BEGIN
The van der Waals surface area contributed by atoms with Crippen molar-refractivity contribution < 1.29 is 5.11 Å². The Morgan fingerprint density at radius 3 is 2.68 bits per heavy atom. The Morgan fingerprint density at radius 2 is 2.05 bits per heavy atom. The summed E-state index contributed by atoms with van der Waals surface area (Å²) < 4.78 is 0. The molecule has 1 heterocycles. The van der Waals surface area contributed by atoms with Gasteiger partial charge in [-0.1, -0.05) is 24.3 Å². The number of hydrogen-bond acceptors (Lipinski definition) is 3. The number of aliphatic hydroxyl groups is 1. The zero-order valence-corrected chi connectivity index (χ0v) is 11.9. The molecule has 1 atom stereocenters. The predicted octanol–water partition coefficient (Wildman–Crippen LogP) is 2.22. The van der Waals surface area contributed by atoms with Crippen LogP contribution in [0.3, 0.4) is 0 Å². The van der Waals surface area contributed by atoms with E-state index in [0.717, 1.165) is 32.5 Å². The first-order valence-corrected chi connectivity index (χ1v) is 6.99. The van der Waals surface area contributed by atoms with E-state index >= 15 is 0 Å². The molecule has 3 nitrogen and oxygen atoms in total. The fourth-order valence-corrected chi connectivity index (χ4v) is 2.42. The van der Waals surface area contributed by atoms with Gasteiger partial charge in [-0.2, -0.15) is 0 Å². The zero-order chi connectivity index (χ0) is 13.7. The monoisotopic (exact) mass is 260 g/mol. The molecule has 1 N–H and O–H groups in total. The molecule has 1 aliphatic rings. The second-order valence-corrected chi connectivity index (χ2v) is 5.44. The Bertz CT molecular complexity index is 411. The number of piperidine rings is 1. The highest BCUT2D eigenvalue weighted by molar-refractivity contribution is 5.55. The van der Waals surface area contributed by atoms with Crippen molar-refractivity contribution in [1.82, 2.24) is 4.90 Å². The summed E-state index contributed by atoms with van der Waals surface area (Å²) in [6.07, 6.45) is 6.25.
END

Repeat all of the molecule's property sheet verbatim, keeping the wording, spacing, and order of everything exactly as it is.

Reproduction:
The van der Waals surface area contributed by atoms with Crippen molar-refractivity contribution < 1.29 is 5.11 Å². The Morgan fingerprint density at radius 3 is 2.68 bits per heavy atom. The Morgan fingerprint density at radius 2 is 2.05 bits per heavy atom. The summed E-state index contributed by atoms with van der Waals surface area (Å²) < 4.78 is 0. The molecule has 1 heterocycles. The van der Waals surface area contributed by atoms with Gasteiger partial charge in [-0.1, -0.05) is 24.3 Å². The number of hydrogen-bond acceptors (Lipinski definition) is 3. The number of aliphatic hydroxyl groups is 1. The zero-order valence-corrected chi connectivity index (χ0v) is 11.9. The molecule has 1 atom stereocenters. The predicted octanol–water partition coefficient (Wildman–Crippen LogP) is 2.22. The van der Waals surface area contributed by atoms with Crippen LogP contribution in [0.3, 0.4) is 0 Å². The van der Waals surface area contributed by atoms with E-state index in [0.717, 1.165) is 32.5 Å². The first-order valence-corrected chi connectivity index (χ1v) is 6.99. The van der Waals surface area contributed by atoms with E-state index >= 15 is 0 Å². The molecule has 3 nitrogen and oxygen atoms in total. The fourth-order valence-corrected chi connectivity index (χ4v) is 2.42. The van der Waals surface area contributed by atoms with Gasteiger partial charge in [-0.2, -0.15) is 0 Å². The zero-order chi connectivity index (χ0) is 13.7. The monoisotopic (exact) mass is 260 g/mol. The molecule has 1 N–H and O–H groups in total. The molecule has 1 aliphatic rings. The second-order valence-corrected chi connectivity index (χ2v) is 5.44. The Bertz CT molecular complexity index is 411. The number of piperidine rings is 1. The highest BCUT2D eigenvalue weighted by molar-refractivity contribution is 5.55. The van der Waals surface area contributed by atoms with Crippen molar-refractivity contribution in [1.82, 2.24) is 4.90 Å². The summed E-state index contributed by atoms with van der Waals surface area (Å²) in [6.07, 6.45) is 6.25.